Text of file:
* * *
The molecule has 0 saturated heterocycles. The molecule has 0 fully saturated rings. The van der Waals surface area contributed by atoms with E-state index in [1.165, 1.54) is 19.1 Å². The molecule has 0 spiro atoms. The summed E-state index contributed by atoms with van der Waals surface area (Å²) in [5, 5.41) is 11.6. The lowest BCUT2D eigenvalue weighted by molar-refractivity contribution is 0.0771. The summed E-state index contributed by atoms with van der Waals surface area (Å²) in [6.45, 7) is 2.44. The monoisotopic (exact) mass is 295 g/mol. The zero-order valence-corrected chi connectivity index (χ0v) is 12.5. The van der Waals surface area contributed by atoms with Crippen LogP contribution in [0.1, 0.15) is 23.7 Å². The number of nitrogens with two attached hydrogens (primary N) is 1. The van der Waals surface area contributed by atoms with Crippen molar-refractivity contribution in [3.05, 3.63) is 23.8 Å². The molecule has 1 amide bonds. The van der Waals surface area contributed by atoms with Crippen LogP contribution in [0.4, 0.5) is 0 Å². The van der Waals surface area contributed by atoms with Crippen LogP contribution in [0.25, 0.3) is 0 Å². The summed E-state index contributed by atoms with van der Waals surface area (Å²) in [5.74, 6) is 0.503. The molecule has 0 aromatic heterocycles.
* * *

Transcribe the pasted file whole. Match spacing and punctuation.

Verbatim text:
The molecule has 0 saturated heterocycles. The molecule has 0 fully saturated rings. The van der Waals surface area contributed by atoms with E-state index in [1.165, 1.54) is 19.1 Å². The molecule has 0 spiro atoms. The summed E-state index contributed by atoms with van der Waals surface area (Å²) in [5, 5.41) is 11.6. The lowest BCUT2D eigenvalue weighted by molar-refractivity contribution is 0.0771. The summed E-state index contributed by atoms with van der Waals surface area (Å²) in [6.45, 7) is 2.44. The monoisotopic (exact) mass is 295 g/mol. The zero-order valence-corrected chi connectivity index (χ0v) is 12.5. The van der Waals surface area contributed by atoms with Crippen LogP contribution in [0.1, 0.15) is 23.7 Å². The number of nitrogens with two attached hydrogens (primary N) is 1. The van der Waals surface area contributed by atoms with Crippen molar-refractivity contribution in [3.05, 3.63) is 23.8 Å². The molecule has 1 amide bonds. The van der Waals surface area contributed by atoms with Crippen LogP contribution in [0.4, 0.5) is 0 Å². The van der Waals surface area contributed by atoms with Crippen LogP contribution in [0.25, 0.3) is 0 Å². The summed E-state index contributed by atoms with van der Waals surface area (Å²) in [5.74, 6) is 0.503. The molecule has 0 aromatic heterocycles.